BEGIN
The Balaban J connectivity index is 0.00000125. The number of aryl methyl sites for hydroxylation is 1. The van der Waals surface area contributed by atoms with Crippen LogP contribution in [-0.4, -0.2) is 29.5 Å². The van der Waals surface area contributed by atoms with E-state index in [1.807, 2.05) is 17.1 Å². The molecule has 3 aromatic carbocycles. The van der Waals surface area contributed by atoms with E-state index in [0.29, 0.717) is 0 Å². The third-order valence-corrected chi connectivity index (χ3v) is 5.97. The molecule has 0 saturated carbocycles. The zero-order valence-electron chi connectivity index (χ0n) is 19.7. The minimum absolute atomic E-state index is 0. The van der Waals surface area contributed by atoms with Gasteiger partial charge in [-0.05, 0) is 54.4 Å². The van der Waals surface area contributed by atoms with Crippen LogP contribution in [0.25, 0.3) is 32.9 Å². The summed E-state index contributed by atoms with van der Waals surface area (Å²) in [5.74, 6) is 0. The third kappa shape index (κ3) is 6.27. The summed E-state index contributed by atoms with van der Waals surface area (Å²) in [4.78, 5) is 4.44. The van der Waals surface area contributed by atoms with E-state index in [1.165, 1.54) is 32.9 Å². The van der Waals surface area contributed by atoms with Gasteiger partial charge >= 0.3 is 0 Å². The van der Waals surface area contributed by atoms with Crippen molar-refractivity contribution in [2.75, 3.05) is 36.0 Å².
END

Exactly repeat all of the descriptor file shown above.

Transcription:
The Balaban J connectivity index is 0.00000125. The number of aryl methyl sites for hydroxylation is 1. The van der Waals surface area contributed by atoms with Crippen LogP contribution in [-0.4, -0.2) is 29.5 Å². The van der Waals surface area contributed by atoms with E-state index in [1.807, 2.05) is 17.1 Å². The molecule has 3 aromatic carbocycles. The van der Waals surface area contributed by atoms with E-state index in [0.29, 0.717) is 0 Å². The third-order valence-corrected chi connectivity index (χ3v) is 5.97. The molecule has 0 saturated carbocycles. The zero-order valence-electron chi connectivity index (χ0n) is 19.7. The minimum absolute atomic E-state index is 0. The van der Waals surface area contributed by atoms with Gasteiger partial charge in [-0.05, 0) is 54.4 Å². The van der Waals surface area contributed by atoms with Crippen LogP contribution in [0.25, 0.3) is 32.9 Å². The summed E-state index contributed by atoms with van der Waals surface area (Å²) in [5.74, 6) is 0. The third kappa shape index (κ3) is 6.27. The summed E-state index contributed by atoms with van der Waals surface area (Å²) in [4.78, 5) is 4.44. The van der Waals surface area contributed by atoms with E-state index in [1.165, 1.54) is 32.9 Å². The van der Waals surface area contributed by atoms with Gasteiger partial charge >= 0.3 is 0 Å². The van der Waals surface area contributed by atoms with Crippen molar-refractivity contribution in [2.75, 3.05) is 36.0 Å².